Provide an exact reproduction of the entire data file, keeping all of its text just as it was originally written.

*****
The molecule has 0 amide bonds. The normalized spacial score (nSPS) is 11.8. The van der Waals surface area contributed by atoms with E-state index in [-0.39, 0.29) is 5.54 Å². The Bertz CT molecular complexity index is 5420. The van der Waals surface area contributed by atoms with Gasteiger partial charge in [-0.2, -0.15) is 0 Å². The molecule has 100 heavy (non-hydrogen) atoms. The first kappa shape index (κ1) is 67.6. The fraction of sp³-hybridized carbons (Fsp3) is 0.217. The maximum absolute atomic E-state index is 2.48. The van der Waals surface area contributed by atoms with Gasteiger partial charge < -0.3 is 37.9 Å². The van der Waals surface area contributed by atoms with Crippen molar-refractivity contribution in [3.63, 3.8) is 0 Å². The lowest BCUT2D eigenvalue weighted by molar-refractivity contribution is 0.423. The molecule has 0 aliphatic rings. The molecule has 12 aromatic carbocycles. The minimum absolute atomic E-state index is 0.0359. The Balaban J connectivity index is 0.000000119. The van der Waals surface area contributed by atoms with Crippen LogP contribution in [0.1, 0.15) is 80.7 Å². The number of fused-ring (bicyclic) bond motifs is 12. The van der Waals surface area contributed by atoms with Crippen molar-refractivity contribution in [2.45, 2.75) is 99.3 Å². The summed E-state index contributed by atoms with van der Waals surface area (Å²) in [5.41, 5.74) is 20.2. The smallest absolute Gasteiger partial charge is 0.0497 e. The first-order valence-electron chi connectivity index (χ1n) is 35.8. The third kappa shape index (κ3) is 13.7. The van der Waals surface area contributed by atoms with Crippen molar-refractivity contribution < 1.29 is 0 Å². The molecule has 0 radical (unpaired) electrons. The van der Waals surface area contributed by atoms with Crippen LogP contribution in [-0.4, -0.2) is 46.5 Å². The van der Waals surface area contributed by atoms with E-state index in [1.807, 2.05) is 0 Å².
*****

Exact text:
The molecule has 0 amide bonds. The normalized spacial score (nSPS) is 11.8. The van der Waals surface area contributed by atoms with E-state index in [-0.39, 0.29) is 5.54 Å². The Bertz CT molecular complexity index is 5420. The van der Waals surface area contributed by atoms with Gasteiger partial charge in [-0.2, -0.15) is 0 Å². The molecule has 100 heavy (non-hydrogen) atoms. The first kappa shape index (κ1) is 67.6. The fraction of sp³-hybridized carbons (Fsp3) is 0.217. The maximum absolute atomic E-state index is 2.48. The van der Waals surface area contributed by atoms with Gasteiger partial charge < -0.3 is 37.9 Å². The van der Waals surface area contributed by atoms with Crippen molar-refractivity contribution in [3.63, 3.8) is 0 Å². The lowest BCUT2D eigenvalue weighted by molar-refractivity contribution is 0.423. The molecule has 0 aliphatic rings. The molecule has 12 aromatic carbocycles. The minimum absolute atomic E-state index is 0.0359. The Balaban J connectivity index is 0.000000119. The van der Waals surface area contributed by atoms with Crippen LogP contribution in [0.1, 0.15) is 80.7 Å². The number of fused-ring (bicyclic) bond motifs is 12. The van der Waals surface area contributed by atoms with Crippen molar-refractivity contribution in [2.45, 2.75) is 99.3 Å². The summed E-state index contributed by atoms with van der Waals surface area (Å²) in [5.41, 5.74) is 20.2. The smallest absolute Gasteiger partial charge is 0.0497 e. The first-order valence-electron chi connectivity index (χ1n) is 35.8. The third kappa shape index (κ3) is 13.7. The van der Waals surface area contributed by atoms with Crippen molar-refractivity contribution < 1.29 is 0 Å². The molecule has 0 radical (unpaired) electrons. The van der Waals surface area contributed by atoms with Crippen LogP contribution in [-0.4, -0.2) is 46.5 Å². The van der Waals surface area contributed by atoms with E-state index in [1.807, 2.05) is 0 Å².